A Silent Voice Probes the Effects of Teenage Bullying Briskly with Mixed Results

TL;DR: While it may provide insightful commentary on the effects of teenage bullying, the amount of plot it has to unspool somewhat undercuts its intentions.

The latest anime movie to reach Philippine shores isn’t the straightforward romantic melodrama its local poster suggests. This is a movie attuned to the complexities of teenage friendships, the effects of bullying, & the struggles of the hearing impaired. It may not be the adorable tearjerker people are expecting, but it is a more rewarding watch.

Adapted from an award-winning manga, it tells the story of Shoya Ishida, a young boy who bullied Shoko Nishimiya, a deaf girl who just transferred into their school, alongside his friends to various degrees when he was in elementary. But when he ended up ratting out his behavior towards his friends, he becomes ostracized & bullied as well. Now that he’s in high school, he’s still an outcast. The pain & loneliness he feels causes him to make amends to his mother he troubled her when he was a kid & to apologize to Shoko before he commits suicide. However, when his plan fell apart, he decides to befriend her anyway, causing the people around Shoya & Shoko to explore what happened in the past in order to move forward.

The movie deals with heavy themes, but it’s neither soapy nor miserablist in the slightest. It’s a languid, tranquil movie intent on capturing the smallest details to create the biggest emotional impact; often using unbalanced compositions to emphasize the character’s isolation from his/her environment. Since this is made by Kyoto Animation, this is brought to life with beautiful, realistic backgrounds full of bright colors. The characters are animated with less realism, opting to emphasize their emotions. Whenever these characters smile, cry or just feel something, you can watch every movement of their face & body. Their eyes widen with glee, their bodies tremble when they are shaken & you can even see their teardrops falling from their eyes in such ridiculous detail.There are also moments of humor sprinkled throughout the movie; one of which is a smash cut that revolves around an innocuous reveal. Everything happens to try exploring its characters’ humanity while trying to dissect the effects of bullying Shoko, from Shoko & her family, the instigators, & those who stood by as it happened.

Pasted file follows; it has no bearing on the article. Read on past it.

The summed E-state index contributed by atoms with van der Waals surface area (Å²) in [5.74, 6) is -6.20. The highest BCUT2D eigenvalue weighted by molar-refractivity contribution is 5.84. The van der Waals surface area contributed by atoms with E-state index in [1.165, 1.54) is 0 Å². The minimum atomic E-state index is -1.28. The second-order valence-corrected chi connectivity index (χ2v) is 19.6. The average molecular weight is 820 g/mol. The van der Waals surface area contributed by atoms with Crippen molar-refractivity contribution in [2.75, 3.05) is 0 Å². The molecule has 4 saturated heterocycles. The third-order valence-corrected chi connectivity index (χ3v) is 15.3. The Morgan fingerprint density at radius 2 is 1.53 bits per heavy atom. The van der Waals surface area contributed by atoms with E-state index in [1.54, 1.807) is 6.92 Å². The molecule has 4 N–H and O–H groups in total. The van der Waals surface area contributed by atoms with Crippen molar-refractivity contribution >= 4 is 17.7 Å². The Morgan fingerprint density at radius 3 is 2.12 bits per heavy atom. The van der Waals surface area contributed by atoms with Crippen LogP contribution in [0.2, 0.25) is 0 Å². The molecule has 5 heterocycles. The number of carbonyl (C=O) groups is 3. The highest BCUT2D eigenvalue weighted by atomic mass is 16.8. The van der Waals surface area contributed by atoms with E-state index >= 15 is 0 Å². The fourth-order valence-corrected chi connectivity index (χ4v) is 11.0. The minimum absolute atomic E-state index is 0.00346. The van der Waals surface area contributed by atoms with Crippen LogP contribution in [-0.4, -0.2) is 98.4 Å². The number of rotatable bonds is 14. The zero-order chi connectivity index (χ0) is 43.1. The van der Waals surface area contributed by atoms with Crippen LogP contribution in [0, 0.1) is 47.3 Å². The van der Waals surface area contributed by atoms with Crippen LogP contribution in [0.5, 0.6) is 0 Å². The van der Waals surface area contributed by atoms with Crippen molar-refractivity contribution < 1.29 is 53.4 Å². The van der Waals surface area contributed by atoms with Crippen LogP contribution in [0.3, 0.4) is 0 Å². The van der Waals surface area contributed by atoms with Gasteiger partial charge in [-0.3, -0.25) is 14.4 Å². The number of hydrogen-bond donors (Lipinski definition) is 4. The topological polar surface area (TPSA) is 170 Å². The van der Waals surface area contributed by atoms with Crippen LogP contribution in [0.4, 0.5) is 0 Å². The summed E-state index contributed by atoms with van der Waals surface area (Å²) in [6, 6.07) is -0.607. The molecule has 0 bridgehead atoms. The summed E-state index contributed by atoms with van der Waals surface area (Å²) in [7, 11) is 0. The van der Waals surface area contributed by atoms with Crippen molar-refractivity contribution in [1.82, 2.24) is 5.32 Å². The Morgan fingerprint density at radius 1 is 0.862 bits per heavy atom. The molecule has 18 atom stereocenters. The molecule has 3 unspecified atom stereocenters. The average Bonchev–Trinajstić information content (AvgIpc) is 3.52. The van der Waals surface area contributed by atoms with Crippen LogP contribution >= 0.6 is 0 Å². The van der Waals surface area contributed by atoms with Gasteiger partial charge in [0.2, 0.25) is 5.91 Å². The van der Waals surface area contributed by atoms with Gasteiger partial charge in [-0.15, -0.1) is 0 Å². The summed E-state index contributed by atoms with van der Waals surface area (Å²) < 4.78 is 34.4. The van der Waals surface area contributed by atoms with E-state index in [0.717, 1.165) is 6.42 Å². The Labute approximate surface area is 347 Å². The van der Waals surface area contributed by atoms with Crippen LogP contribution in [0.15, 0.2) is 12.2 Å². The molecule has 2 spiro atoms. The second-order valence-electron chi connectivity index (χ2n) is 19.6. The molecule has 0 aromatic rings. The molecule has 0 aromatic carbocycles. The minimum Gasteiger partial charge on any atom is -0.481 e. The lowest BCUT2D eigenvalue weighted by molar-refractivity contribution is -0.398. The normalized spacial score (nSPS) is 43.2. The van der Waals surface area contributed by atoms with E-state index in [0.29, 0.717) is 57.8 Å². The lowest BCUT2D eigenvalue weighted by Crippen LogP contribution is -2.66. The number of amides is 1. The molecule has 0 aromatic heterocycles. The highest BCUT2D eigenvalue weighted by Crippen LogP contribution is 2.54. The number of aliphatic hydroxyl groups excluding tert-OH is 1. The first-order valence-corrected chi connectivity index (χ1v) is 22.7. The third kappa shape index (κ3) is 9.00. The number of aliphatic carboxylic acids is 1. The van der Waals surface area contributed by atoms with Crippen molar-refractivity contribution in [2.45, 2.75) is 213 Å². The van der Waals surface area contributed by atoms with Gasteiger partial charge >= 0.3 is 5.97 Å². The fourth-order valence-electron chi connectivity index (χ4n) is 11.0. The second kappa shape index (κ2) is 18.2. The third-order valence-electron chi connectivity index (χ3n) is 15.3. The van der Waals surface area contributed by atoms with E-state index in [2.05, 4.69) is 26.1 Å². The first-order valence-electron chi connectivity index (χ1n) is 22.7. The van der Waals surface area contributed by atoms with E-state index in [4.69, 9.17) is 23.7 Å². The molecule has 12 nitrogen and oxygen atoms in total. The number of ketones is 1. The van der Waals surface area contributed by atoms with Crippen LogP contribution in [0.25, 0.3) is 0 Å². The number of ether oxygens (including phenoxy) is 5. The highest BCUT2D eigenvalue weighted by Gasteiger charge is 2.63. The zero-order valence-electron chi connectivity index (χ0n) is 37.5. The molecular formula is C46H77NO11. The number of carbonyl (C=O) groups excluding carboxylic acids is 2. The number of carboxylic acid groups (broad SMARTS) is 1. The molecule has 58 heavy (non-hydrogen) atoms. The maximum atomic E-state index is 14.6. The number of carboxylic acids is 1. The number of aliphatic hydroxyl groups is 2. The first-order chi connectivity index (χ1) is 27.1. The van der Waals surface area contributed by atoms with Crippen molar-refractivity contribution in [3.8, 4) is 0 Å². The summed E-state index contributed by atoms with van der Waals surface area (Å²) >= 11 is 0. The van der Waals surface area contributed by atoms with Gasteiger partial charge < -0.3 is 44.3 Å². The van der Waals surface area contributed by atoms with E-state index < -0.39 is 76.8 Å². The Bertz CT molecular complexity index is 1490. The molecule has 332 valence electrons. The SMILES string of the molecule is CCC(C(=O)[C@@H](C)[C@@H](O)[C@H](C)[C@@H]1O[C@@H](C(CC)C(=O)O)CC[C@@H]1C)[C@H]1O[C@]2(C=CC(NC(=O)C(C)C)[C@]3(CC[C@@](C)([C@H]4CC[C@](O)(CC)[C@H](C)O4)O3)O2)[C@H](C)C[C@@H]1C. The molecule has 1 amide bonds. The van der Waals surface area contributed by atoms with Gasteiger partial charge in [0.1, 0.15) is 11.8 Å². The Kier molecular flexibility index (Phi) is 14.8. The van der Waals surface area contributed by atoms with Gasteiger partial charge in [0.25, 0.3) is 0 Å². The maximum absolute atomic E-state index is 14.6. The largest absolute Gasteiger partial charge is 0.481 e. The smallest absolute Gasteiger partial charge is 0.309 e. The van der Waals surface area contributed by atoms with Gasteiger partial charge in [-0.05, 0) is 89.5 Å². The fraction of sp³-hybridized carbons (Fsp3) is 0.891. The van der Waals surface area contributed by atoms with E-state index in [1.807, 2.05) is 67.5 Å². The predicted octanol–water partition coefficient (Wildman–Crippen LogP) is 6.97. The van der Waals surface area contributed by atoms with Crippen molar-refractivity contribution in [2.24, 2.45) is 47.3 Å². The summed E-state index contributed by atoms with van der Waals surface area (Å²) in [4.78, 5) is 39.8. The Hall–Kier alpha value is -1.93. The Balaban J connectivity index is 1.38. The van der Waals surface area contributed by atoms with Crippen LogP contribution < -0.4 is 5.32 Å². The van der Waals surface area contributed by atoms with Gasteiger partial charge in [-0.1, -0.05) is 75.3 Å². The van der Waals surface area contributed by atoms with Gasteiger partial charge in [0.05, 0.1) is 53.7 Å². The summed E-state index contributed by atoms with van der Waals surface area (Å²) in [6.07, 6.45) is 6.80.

“Try” is the operative word there, because while it is sincere in its aims, adapting the whole story into a movie is not a good idea. It is crammed with so much plot that the movie is forced to either introduce it without giving those who have read the manga to care, rush these developments, or abruptly end it for the next one; which is counter-intuitive to its slow pacing. It also forces the movie to focus mostly on Shoya, nearly turning it into a movie about a guy redeeming for his previous sins, which gives us less time to spend on everyone, especially the deaf girl at the center of the story. The movie is aware that Shoyo might be trying to flatter himself, but it still doesn’t change the fact that the movie’s approach undercuts a lot of character development. It really would’ve been better as a two-hour anime.

Instead, what we have is a recap movie to a non-existing excellent season of anime. It still works thanks to its insights & attention to detail making sure that every emotional beat lands most of the time, but it’s hard not to think how great it would’ve been if we had been given more time to watch these characters facing up to the choices they’ve made in the past. Unfortunately, we don’t live in that universe, but at least we got a good movie from the manga here.

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